This limestone which was considered for centuries a fine construction material on the island has on its base spherical or elliptical parts of white pyrite, which according to some researchers, could be due to sponges living on the seabed, while this was relatively shallow. On the upper parts, the rock is comprised of thinner plates that can be easily separated from each other, and are alternated with stripes (ταινίες) and complex, in design, shapes of white pyrites. Both the limestone and the pyrites were formed from dissolved calcium and silicon salts in deep water.
On top of the Plattenkalk limestone, at some certain parts of the mountain range, there are very small flysch layers, deposited 30 million years ago, closing (ending) the formation process of the Plattenkalk limestone rocks.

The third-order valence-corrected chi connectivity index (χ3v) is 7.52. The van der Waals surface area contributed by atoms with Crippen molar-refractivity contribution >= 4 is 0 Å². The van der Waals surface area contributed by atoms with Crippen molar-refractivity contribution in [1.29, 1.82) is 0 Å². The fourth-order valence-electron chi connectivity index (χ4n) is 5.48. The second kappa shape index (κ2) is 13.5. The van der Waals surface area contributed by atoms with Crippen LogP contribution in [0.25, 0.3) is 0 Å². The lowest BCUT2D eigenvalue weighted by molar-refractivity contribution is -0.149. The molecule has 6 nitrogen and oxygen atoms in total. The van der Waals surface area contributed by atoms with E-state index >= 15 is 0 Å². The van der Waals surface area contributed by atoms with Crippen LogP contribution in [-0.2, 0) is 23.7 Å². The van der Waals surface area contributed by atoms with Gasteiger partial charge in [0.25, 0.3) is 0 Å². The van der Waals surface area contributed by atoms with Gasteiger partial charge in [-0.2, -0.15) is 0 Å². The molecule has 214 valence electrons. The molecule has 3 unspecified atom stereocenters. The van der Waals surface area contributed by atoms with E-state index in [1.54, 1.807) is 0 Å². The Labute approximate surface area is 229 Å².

Apart from the Plattenkalk limestone rocks, there are some other groups of rocks in the White Mountains. These are the recrystallised limestone of Tripali, the shale, mainly, rocks of the Phyllite-Quartzite group, and the Tripoli limestone. The Tripali rocks appear only in western Crete and are the distinctive white limestone of the peaks of the White Mountains that cover the Plattenkalk limestone, or the brecciated limestone with the cavities encountered from the village of Lakkoi until Omalos, or at Mount Tripali, on the east of the mountain range. Their age is between 200 and 140 million years.
The rest of the rocks, also cover the Plattenkalk limestone, but are rarest, found mainly on the east and west margins of the mountain range, even though they cover larger areas in other parts of Crete.
The route through Samaria Gorge starts from the rocks of Trypali at Xyloskalo, at the lower rocks of the Plattenkalk limestone group. In addition to the plattenkalk limestones, we encounter the schists of Gigilos and the stromatolite dolomite at the end of the steps. The rocks from about the halfway point of the Gorge until the exit at Ayia Roumeli are made up only of Plattenkalk limestone.